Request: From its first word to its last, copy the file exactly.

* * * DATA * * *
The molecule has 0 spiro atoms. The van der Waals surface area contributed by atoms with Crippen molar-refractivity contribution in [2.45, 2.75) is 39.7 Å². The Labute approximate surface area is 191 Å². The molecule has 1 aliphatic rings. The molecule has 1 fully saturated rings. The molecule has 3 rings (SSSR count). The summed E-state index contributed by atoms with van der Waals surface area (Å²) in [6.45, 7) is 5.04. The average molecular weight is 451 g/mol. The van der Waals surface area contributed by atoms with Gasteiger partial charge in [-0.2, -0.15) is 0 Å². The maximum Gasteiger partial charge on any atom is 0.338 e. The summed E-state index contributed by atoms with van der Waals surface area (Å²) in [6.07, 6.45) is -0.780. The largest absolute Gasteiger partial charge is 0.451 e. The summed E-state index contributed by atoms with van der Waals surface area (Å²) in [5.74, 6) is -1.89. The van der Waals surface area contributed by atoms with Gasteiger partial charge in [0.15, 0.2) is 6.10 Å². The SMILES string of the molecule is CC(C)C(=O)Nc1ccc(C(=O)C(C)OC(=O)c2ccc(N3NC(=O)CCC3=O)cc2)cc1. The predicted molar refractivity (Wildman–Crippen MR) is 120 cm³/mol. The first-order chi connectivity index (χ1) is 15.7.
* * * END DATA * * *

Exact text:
The molecule has 0 spiro atoms. The van der Waals surface area contributed by atoms with Crippen molar-refractivity contribution in [2.45, 2.75) is 39.7 Å². The Labute approximate surface area is 191 Å². The molecule has 1 aliphatic rings. The molecule has 1 fully saturated rings. The molecule has 3 rings (SSSR count). The summed E-state index contributed by atoms with van der Waals surface area (Å²) in [6.45, 7) is 5.04. The average molecular weight is 451 g/mol. The van der Waals surface area contributed by atoms with Gasteiger partial charge in [-0.2, -0.15) is 0 Å². The maximum Gasteiger partial charge on any atom is 0.338 e. The summed E-state index contributed by atoms with van der Waals surface area (Å²) in [6.07, 6.45) is -0.780. The largest absolute Gasteiger partial charge is 0.451 e. The summed E-state index contributed by atoms with van der Waals surface area (Å²) in [5.74, 6) is -1.89. The van der Waals surface area contributed by atoms with Gasteiger partial charge in [0.15, 0.2) is 6.10 Å². The SMILES string of the molecule is CC(C)C(=O)Nc1ccc(C(=O)C(C)OC(=O)c2ccc(N3NC(=O)CCC3=O)cc2)cc1. The predicted molar refractivity (Wildman–Crippen MR) is 120 cm³/mol. The first-order chi connectivity index (χ1) is 15.7.